“This building is not only a physical expansion, but an opportunity for students to create an environment that nurtures both academic excellence and the camaraderie that comes with shared living. As a resident, I’m glad to be a part of the opening of a space that will be a home away from home for countless students to come.”

The B.C. government provided $10.85 million toward the $18-million development, with TRU contributing nearly $8 million. The residence was built in an impressively short time using modular construction that was fabricated off-site by NRB Modular Solutions and transported to East Village, where it was assembled and ready for move-in within seven months.

“Having secure, stable and affordable housing is essential for students to be successful at their studies,” said Selina Robinson, Minister of Post-Secondary Education and Future Skills. “The new residence at TRU builds on the thousands of new units we have delivered across BC that are relieving pressure on students and the local housing market.”

This development is phase one of a three-phase plan for TRU to build a total of three new student housing buildings at East Village. To support the next phase, the project includes a site build-out for the future student housing builds, including utility relocation and asphalt paving of the parking lot.



Michele Young, Manager, Communications Content
University Relations, Thompson Rivers University
250-828-5361 | [email protected]

TRU fosters collaborations with Mexican universities

KAMLOOPS — Thompson Rivers University (TRU) is expanding its international academic relations with its latest signing of three Memorandums of Understanding (MOUs) with prominent Mexican institutions.

TRU President Dr. Brett Fairbairn, Vice-President International Baihua Chadwick and Chadwick’s Special Advisor Colin Doerr, recently travelled to Mexico City, Querétaro, San Miquel de Allende, Guanajuato City and León to strengthen partnerships in the region. They met with key stakeholders, including the Mexican secretariat of public education, the federal government authority overseeing national education policy and AMEXCID, an international co-operation agency.

“I am impressed by TRU’s new partners in the state of Guanajuato, and particularly by their commitment to internationalization. These partnerships will open interesting opportunities in new fields for TRU faculty and students. In future I expect to see more Canadians experience Guanajuato, and more Mexicans discover the Interior of B.C., because of the new relationships we have established,” said Fairbairn.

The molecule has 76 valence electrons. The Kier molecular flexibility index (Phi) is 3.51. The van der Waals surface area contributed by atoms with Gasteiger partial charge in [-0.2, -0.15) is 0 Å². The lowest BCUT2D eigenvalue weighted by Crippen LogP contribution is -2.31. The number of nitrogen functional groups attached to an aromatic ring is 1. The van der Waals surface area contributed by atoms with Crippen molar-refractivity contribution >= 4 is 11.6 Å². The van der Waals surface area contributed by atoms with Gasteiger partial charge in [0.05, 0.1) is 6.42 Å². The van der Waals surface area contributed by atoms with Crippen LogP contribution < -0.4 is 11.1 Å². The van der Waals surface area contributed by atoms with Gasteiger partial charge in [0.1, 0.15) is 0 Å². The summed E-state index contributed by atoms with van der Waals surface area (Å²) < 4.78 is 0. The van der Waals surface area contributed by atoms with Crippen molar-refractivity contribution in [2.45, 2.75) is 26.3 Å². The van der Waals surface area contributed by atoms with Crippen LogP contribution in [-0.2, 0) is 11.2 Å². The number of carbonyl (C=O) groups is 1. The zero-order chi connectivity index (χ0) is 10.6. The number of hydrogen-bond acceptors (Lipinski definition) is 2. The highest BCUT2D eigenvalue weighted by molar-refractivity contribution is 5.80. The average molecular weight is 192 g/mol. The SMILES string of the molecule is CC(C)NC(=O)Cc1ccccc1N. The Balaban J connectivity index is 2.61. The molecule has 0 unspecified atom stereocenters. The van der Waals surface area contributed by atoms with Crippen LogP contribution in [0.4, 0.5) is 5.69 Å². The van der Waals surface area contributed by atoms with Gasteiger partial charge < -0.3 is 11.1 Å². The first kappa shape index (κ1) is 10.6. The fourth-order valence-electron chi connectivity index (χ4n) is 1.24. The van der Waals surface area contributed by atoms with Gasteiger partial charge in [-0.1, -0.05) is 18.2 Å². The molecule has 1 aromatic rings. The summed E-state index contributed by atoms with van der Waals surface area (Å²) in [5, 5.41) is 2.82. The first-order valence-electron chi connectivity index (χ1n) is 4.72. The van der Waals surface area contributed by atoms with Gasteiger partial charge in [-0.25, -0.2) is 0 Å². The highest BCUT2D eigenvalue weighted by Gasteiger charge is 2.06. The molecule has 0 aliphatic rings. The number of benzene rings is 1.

They updated their federal colleagues on TRU’s activities and identified areas of mutual interest for potential collaboration. Additionally, Fairbairn took the opportunity to explore the current environmental state of the Americas and the profound impacts of climate change. In a compelling speech delivered at the University of Guanajuato, he emphasized the responsibility of academic institutions in addressing this global challenge. The TRU delegation toured the campus and engaged with the Querétaro Universities Consortium led by the Universidad Politecnica de Santa Rosa Jaregui, further strengthening ties within the academic community.

“The selection of two institutions with characteristics that can match the programs and vocation of TRU such as the Technological University of San Miguel de Allende and the Technological University of Leon will lead to small steps in a relationship with long-term views and hoping that both the municipality of San Miguel de Allende with its multicultural tourism profile and Leon as a city of industrial, technological and business tourism will be a project that benefits the educational community of Guanajuato and Thompson Rivers University,” said Jorge Enrique Hernández Meza, Secretary of Education of the State of Guanajuato.

The three MOUs were signed with the Ministry of Education, Guanajuato State, Universidad Tecnológica de León and Universidad Tecnológica de San Miguel de Allende. These MOUs create opportunities for TRU to explore educational partnerships, facilitate short-term intensive and visiting student programs, and promote student exchanges. The signed agreements are a direct result of sustained collaboration and signal a prosperous partnership ahead.

“Through our global engagements, we not only celebrate our achievements but also embark on a journey of discovering best practices and nurturing a legacy of collaboration, innovation, and transformative experiences for students, staff, faculty and the Kamloops community,” said TRU Vice-President International Baihua Chadwick.

These MOUs and the delegation’s visit to central Mexico demonstrate TRU’s commitment to fostering global academic relations and enhancing the internationalization of our campus. By enabling exchanges and promoting collaborative initiatives, TRU continues to broaden the horizons of its students and faculty while establishing new opportunities for mutual growth and understanding. 


Baihua Chadwick, TRU vice-president International
[email protected]